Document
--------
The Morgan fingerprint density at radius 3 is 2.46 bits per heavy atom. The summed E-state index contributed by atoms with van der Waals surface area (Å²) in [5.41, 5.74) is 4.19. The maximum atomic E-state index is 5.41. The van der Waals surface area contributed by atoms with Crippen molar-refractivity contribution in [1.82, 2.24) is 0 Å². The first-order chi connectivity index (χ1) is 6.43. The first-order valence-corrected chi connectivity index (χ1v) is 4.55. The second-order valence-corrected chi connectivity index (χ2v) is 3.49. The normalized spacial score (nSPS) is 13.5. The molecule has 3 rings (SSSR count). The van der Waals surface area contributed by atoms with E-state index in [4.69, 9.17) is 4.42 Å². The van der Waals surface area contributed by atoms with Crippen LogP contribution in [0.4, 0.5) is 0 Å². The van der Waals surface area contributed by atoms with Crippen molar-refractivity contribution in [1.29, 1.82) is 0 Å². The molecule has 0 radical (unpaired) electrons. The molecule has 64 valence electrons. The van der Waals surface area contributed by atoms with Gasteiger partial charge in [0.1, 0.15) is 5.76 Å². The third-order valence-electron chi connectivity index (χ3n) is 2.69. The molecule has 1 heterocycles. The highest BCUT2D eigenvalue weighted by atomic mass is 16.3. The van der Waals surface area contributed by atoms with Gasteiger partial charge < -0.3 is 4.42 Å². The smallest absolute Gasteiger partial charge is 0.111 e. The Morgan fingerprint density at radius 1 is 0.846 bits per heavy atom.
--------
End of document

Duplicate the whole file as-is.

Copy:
The Morgan fingerprint density at radius 3 is 2.46 bits per heavy atom. The summed E-state index contributed by atoms with van der Waals surface area (Å²) in [5.41, 5.74) is 4.19. The maximum atomic E-state index is 5.41. The van der Waals surface area contributed by atoms with Crippen molar-refractivity contribution in [1.82, 2.24) is 0 Å². The first-order chi connectivity index (χ1) is 6.43. The first-order valence-corrected chi connectivity index (χ1v) is 4.55. The second-order valence-corrected chi connectivity index (χ2v) is 3.49. The normalized spacial score (nSPS) is 13.5. The molecule has 3 rings (SSSR count). The van der Waals surface area contributed by atoms with E-state index in [4.69, 9.17) is 4.42 Å². The van der Waals surface area contributed by atoms with Crippen LogP contribution in [0.4, 0.5) is 0 Å². The van der Waals surface area contributed by atoms with Crippen molar-refractivity contribution in [1.29, 1.82) is 0 Å². The molecule has 0 radical (unpaired) electrons. The molecule has 64 valence electrons. The van der Waals surface area contributed by atoms with Gasteiger partial charge in [0.1, 0.15) is 5.76 Å². The third-order valence-electron chi connectivity index (χ3n) is 2.69. The molecule has 1 heterocycles. The highest BCUT2D eigenvalue weighted by atomic mass is 16.3. The van der Waals surface area contributed by atoms with Gasteiger partial charge < -0.3 is 4.42 Å². The smallest absolute Gasteiger partial charge is 0.111 e. The Morgan fingerprint density at radius 1 is 0.846 bits per heavy atom.